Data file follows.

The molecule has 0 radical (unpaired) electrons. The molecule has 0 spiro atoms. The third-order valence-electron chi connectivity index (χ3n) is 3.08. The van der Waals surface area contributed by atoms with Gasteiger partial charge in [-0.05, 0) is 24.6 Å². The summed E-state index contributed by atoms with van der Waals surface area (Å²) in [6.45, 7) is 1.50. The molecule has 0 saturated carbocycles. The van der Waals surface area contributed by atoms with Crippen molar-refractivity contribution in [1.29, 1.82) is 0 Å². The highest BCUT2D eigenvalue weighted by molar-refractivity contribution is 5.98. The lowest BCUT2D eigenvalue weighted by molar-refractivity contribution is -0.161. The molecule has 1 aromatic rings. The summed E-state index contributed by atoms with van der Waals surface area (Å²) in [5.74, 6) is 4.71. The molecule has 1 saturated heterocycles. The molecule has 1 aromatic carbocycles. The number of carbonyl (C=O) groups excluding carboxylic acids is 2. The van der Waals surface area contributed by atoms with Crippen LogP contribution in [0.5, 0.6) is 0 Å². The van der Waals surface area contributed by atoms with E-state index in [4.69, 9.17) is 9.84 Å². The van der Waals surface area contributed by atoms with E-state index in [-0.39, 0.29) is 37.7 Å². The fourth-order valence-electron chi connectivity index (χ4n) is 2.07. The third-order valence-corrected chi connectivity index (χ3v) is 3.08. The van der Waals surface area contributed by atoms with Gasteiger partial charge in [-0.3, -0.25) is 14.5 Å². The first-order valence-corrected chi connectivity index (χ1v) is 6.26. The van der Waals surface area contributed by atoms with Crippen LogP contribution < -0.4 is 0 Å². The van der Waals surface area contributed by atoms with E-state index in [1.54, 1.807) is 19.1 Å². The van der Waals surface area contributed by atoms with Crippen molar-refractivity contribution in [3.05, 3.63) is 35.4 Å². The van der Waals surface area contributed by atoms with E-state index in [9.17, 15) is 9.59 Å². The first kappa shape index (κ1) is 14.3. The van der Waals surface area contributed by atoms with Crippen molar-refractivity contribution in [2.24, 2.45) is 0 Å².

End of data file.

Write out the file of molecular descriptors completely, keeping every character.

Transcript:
The molecule has 0 radical (unpaired) electrons. The molecule has 0 spiro atoms. The third-order valence-electron chi connectivity index (χ3n) is 3.08. The van der Waals surface area contributed by atoms with Gasteiger partial charge in [-0.05, 0) is 24.6 Å². The summed E-state index contributed by atoms with van der Waals surface area (Å²) in [6.45, 7) is 1.50. The molecule has 0 saturated carbocycles. The van der Waals surface area contributed by atoms with Crippen molar-refractivity contribution in [1.29, 1.82) is 0 Å². The highest BCUT2D eigenvalue weighted by molar-refractivity contribution is 5.98. The lowest BCUT2D eigenvalue weighted by molar-refractivity contribution is -0.161. The molecule has 1 aromatic rings. The summed E-state index contributed by atoms with van der Waals surface area (Å²) in [5.74, 6) is 4.71. The molecule has 1 saturated heterocycles. The molecule has 1 aromatic carbocycles. The number of carbonyl (C=O) groups excluding carboxylic acids is 2. The van der Waals surface area contributed by atoms with Crippen LogP contribution in [0.5, 0.6) is 0 Å². The van der Waals surface area contributed by atoms with E-state index in [4.69, 9.17) is 9.84 Å². The van der Waals surface area contributed by atoms with E-state index in [-0.39, 0.29) is 37.7 Å². The fourth-order valence-electron chi connectivity index (χ4n) is 2.07. The third-order valence-corrected chi connectivity index (χ3v) is 3.08. The van der Waals surface area contributed by atoms with Gasteiger partial charge in [-0.3, -0.25) is 14.5 Å². The first-order valence-corrected chi connectivity index (χ1v) is 6.26. The van der Waals surface area contributed by atoms with Crippen LogP contribution < -0.4 is 0 Å². The van der Waals surface area contributed by atoms with E-state index in [1.54, 1.807) is 19.1 Å². The van der Waals surface area contributed by atoms with Crippen molar-refractivity contribution in [3.05, 3.63) is 35.4 Å². The van der Waals surface area contributed by atoms with E-state index in [9.17, 15) is 9.59 Å². The first kappa shape index (κ1) is 14.3. The van der Waals surface area contributed by atoms with Crippen molar-refractivity contribution in [2.24, 2.45) is 0 Å².